Home Instead Senior Care was introduced to Ireland in 2005 by Michael Kearney and Ed Murphy, former director and managing director respectively of the Snap Printing master franchise in this country. Ed’s natural entrepreneurial talent and hard work earned him the Sam Bristow Memorial Award in 1999, which is given to people who have demonstrated business excellence. Their experience of managing the biggest printing company in Ireland for 13 years equipped the two with the perfect profile for the Home Instead Senior Care master franchise.

Why Home Instead?

Having already successfully operated a master franchise, Michael Kearney and Ed Murphy were in a position to expertly appraise the Home Instead Senior Care opportunity. With a strong interest in health care services and their potential for growth in the Irish market, Michael and Ed researched various options in the US before identifying Home Instead as their ideal franchise prospect. “I really liked the people and could see it was a serious business opportunity,” Ed explains. Home Instead Senior Care was the biggest player in the industry and the company’s professional image, combined with the need for similar services in Ireland, encouraged Michael and Ed to start negotiations for the master licence for the whole country.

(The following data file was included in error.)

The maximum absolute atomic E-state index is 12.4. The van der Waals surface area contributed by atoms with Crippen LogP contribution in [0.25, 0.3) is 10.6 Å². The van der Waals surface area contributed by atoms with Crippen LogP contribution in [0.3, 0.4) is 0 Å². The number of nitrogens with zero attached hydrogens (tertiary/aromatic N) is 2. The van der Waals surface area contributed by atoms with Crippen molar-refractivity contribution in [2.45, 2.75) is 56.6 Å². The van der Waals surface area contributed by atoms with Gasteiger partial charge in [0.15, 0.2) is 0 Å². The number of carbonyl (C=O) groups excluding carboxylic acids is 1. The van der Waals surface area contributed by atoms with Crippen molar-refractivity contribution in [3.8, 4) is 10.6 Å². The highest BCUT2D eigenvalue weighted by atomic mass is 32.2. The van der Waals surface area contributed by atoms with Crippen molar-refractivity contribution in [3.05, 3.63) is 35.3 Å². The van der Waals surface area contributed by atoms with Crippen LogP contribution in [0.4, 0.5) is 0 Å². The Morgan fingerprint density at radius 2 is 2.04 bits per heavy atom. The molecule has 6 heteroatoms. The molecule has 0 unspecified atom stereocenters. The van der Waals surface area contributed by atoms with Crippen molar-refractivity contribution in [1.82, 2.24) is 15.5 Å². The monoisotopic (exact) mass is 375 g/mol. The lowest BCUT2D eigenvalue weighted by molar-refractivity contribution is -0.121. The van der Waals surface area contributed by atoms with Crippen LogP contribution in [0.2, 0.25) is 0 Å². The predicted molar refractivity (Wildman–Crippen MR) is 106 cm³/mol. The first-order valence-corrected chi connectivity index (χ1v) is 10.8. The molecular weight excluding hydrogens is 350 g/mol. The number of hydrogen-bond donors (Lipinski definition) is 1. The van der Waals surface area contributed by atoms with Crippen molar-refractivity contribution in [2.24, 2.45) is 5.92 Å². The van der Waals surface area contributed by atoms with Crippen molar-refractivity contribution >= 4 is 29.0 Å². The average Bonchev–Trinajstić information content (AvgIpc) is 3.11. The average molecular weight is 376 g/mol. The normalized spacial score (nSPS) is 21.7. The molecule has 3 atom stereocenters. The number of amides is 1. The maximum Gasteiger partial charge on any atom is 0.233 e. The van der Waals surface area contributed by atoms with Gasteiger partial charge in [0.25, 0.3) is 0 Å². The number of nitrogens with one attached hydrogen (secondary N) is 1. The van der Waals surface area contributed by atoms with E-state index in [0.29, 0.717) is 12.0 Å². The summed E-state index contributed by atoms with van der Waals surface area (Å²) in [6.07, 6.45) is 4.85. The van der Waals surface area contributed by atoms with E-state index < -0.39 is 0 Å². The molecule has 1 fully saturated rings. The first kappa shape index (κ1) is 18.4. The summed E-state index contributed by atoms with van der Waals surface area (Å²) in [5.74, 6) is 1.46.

Asked about his concerns regarding the adaptability of the franchise, Ed remarks wryly, “One always has concerns.” The considerable differences in the Irish and US health care systems were a potential problem, but the smooth transfer of the franchise from the US to Japan, and its subsequent success in that country, was a strong indicator that the model could work anywhere. Ed was confident that, with his and Michael’s experience of master franchising, they could make a go of Home Instead in Ireland.